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            Determinants of the intention to use e-Health by community dwelling older people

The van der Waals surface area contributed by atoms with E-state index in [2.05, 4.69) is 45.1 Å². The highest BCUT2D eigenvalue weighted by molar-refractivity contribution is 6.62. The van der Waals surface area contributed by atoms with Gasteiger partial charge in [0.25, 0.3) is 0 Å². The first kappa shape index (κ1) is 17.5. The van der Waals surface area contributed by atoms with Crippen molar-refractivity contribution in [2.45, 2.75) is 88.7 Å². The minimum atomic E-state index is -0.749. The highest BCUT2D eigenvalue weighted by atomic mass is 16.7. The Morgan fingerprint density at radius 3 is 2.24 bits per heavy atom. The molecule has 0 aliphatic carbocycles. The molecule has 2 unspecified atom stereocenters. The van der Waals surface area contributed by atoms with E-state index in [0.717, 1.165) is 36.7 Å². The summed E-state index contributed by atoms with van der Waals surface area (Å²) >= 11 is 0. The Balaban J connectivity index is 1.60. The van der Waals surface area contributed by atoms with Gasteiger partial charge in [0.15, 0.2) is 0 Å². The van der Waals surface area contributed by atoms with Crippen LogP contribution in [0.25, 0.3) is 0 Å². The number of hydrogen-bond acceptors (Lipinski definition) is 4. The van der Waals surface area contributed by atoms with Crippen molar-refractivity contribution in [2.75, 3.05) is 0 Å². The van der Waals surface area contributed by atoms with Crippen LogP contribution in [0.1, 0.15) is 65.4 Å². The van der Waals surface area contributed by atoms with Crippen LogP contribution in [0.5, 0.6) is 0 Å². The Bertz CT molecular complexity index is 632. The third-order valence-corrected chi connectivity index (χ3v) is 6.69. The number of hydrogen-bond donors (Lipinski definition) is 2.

Background In the future, an increasing number of elderly people will be asked to accept care delivered through the Internet. For example, health-care professionals can provide treatment or support via telecare. But do elderly people intend to use such so-called e-Health applications? The objective of this study is to gain insight into the intention of older people, i.e. the elderly of the future, to use e-Health applications. Using elements of the Unified Theory of Acceptance and Use of Technology (UTAUT), we hypothesized that their intention is related to the belief that e-Health will help (performance expectancy), the perceived ease of use (effort expectancy), the beliefs of important others (social influence), and the self-efficacy concerning Internet usage. Methods A pre-structured questionnaire was completed by 1014 people aged between 57 and 77 (response 67%). The hypothesized relationships were tested using nested linear regression analyses. Results If offered an e-Health application in the future, 63.1% of the respondents would definitely or probably use it. In general, people with a lower level of education had less intention of using e-Health. The majority of respondents perceived e-Health as easy to use (60.8%) and easy to learn (68.4%), items that constitute the scale for effort expectancy. Items in the performance expectancy scale generally scored lower: 45.8% perceived e-Health as useful and 38.2% perceived it as a pleasant way to interact. The tested model showed that expected performance and effort were highly related to intention to use e-Health. In addition, self-efficacy was related to intention to use while social influence was not. Conclusions Acceptance of e-Health can be increased by informing people about the potential benefits of e-Health and letting them practice with the application. Special attention should be paid to people with less education and people who have not used the Internet before. Electronic supplementary material The online version of this article (doi:10.1186/s12913-015-0765-8) contains supplementary material, which is available to authorized users.